A common issue for our budgeting purposes and giving quotes to potential clients and existing clients is factoring editing time into the equation. Because we’ve completed many hundreds of videos, we have a good idea how many hours most video projects will take without too much trouble. Even so, every project has its unique challenges. We typically build into the project budget enough editing hours so that unexpected snags and difficulties don’t cut into our expected costs, but are careful not to pad the budget and overcharge our clients, either. We also heavily benefit from having staff editors rather than freelancing our editing work, which reduces the hourly rate substantially. I would argue we have one of the best and least expensive editing costs in the industry by not relying on freelancers for our editing needs. If a company is trying to ascertain how much editing work goes into a video, though, we’ll examine a few guidelines in this blog entry.

Somewhat ironically, corporate video editing is often more challenging than narrative editing work, like short films, feature films, and scripted training videos. Any project with a script already has a clear outline for the editor to follow. He or she simply assembles the best takes for each line of dialogue or each action in the order the script dictates, then arrives at a “rough assembly” in film industry terms. The rough assembly doesn’t take into consideration issues with pacing, possible lines that the director feels in retrospect should be cut, or flow issues between scenes that need finessing. It does, however, give everyone a starting point for further editing and refinement. Corporate videos often have very little clear structure before they are shot. For instance, everyone may know the final video should be about three minutes long and include the best interview commentary from company employees or customers, along with some visual elements (B-roll) added to the mix, but the assembly is up for debate.

Arguably, every other element of corporate video work requires a less talented individual to execute well than narrative filmmaking, from direction to cinematography to producing, but editing is the one field where a talented editor makes the difference between a great corporate video and a mediocre one. There’s simply more material to sort for a shorter period of time. On a feature film, the editor’s creative decisions are constricted by the source material to a greater degree and the influence of a creative director who ultimately calls the shots. In the corporate world, an editor may be most responsible for the final cut of any given project as the vast majority of corporate work has no true “director” in charge. As a result, editors need time to play with many versions of the project and be allowed to fail multiple times. The assembly of footage is nothing like a puzzle because puzzles have an exact manner by which they must be put together. Corporate footage could be assembled a thousand different ways and each one of them may be perfectly legitimate, however different they may appear from one another.

Delving into the bones of the work, the first task an editor has to perform is basically what would fall to the assistant editor on a feature film. They need to take stock of every element and clip for the project, whether it only includes footage shot during production or also graphics provided by the client or stock footage purchased for it. An editor will typically sort footage into different sections for easy reference. At our company, we have almost all interviews transcribed to save valuable editing time. As transcription is cheaper than editing, we save our clients money by paying for such work to be done by someone else, which allows an editor to create a script after the fact using the transcription logs. They take the best quotes and rearrange them into an outline for the video.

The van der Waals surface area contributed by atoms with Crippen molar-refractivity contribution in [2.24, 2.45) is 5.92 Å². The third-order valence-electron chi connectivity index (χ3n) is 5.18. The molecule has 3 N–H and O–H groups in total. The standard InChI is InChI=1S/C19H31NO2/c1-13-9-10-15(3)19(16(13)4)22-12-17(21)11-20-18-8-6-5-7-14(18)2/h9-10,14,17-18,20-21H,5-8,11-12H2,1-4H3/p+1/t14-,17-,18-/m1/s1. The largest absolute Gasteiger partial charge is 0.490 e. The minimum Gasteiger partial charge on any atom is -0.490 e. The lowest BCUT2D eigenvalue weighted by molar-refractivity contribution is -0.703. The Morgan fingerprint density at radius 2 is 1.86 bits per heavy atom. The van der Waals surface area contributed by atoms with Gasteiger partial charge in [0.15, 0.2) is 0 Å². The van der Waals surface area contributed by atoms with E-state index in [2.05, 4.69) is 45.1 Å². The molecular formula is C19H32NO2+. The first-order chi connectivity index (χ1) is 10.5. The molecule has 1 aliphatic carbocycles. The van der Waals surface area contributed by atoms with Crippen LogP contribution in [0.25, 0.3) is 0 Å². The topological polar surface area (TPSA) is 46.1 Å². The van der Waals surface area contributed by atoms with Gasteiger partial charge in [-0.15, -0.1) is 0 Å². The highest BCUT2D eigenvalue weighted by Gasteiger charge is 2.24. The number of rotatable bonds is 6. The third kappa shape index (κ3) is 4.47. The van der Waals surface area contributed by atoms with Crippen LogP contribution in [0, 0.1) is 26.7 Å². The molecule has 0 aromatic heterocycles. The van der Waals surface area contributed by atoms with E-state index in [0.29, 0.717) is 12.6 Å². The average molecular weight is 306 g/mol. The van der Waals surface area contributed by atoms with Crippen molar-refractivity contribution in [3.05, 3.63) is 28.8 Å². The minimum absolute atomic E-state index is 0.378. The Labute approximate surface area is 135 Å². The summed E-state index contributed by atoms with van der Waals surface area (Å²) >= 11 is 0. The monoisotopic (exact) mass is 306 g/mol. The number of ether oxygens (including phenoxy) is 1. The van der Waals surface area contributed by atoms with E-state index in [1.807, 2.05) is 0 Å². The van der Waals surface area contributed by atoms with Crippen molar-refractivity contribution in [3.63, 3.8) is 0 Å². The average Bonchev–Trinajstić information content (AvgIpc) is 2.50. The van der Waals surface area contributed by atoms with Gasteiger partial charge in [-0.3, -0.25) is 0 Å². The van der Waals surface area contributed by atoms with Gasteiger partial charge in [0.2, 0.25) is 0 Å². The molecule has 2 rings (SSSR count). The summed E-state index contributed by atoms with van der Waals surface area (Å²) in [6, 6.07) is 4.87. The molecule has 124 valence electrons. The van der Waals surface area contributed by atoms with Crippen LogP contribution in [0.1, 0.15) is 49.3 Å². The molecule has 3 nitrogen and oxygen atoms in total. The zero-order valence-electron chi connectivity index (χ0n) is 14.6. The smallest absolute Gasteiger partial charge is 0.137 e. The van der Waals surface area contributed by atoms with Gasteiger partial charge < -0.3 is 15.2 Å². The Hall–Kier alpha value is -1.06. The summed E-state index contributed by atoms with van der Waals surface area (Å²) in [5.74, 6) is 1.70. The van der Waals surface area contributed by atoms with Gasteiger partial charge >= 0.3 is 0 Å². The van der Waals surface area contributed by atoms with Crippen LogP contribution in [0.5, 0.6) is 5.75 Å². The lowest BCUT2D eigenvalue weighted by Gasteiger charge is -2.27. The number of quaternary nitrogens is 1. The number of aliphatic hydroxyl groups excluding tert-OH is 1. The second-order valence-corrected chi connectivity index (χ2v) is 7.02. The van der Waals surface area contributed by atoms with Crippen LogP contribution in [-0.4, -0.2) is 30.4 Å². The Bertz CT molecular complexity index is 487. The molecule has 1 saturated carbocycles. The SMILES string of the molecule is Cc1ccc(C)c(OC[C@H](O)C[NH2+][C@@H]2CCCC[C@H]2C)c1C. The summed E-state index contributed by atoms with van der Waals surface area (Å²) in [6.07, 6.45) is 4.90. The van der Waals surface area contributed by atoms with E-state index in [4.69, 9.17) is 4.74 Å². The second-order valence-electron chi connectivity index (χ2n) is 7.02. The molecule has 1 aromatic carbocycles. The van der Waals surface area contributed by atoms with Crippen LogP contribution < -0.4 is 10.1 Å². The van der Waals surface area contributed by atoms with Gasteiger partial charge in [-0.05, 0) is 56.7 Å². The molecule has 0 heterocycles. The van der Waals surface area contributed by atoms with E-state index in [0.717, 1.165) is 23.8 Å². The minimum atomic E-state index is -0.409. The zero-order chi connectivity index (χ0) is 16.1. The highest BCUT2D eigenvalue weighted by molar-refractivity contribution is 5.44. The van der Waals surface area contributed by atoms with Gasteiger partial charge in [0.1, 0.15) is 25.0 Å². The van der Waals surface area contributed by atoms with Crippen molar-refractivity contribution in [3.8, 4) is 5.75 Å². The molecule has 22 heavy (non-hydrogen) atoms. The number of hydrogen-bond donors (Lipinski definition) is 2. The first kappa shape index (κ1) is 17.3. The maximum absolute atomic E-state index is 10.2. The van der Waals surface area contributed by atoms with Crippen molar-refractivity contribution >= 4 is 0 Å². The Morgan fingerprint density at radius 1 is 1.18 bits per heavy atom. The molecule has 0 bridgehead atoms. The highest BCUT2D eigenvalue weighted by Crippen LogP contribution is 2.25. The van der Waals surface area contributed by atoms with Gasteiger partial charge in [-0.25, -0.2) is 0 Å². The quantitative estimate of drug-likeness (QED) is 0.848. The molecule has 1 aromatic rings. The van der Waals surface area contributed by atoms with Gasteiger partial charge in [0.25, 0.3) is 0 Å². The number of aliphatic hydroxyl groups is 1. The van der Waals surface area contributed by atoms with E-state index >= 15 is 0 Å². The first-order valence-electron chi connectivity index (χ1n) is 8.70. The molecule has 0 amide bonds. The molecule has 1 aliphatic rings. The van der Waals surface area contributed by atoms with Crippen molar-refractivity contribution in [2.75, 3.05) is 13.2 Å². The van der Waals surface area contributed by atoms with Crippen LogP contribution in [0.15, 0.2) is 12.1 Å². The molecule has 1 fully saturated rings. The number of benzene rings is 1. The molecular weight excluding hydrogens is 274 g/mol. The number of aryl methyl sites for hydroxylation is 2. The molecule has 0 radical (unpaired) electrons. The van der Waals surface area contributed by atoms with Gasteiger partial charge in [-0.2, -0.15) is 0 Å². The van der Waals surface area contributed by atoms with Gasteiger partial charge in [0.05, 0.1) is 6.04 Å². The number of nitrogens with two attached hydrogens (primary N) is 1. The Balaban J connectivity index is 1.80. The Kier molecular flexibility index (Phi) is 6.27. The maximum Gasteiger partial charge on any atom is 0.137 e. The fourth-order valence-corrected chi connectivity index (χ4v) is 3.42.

Having done our company’s transcriptions for several years in our earlier history, I also created the outlines for many of our earlier videos. I always figured about one page of single-spaced quotes would lead to a video in the 2-3 minute range, once pauses were cut and the quotes edited slightly. The editor then takes the outline and finds the corresponding clips, cutting out the bits needed, and assembles them into the timeline (the editing software’s primary work space). The result of the work is a rough “A-roll” assembly, with A-roll meaning the primary drive of the video itself. With the B-roll sorted separately by category, the editor can then start to drop B-roll clips into the timeline at appropriate moments relative to the A-roll. In other words, the interview subject is talking about how their product functions, for instance, and the video cuts from him speaking to B-roll of the product in action. If someone talks about friendly customer service, the editor finds a clip with an employee on the phone, talking and smiling, or greeting a customer in the lobby, etc.

Aside from the primary assembly of footage elements, we have to take into consideration the time required to test different music tracks, find a piece that works with the video and its tone, and also render the results. Rendering is basically the processor-intensive task that a computer needs to finish before the video itself is turned from elements on a timeline into an actual finished piece. Every single review draft is the result of another render, so we also account for the number of additional client-requested edits and review drafts that need to be completed. Even for a two minute video, we know that editing could range anywhere from 8 hours to 15 hours of work, depending on the content. The biggest additional driver of editing time is graphical design work and the integration of video templates. Not only do templates require time to manipulate and tailor for an individual project, but they also add to the render time substantially.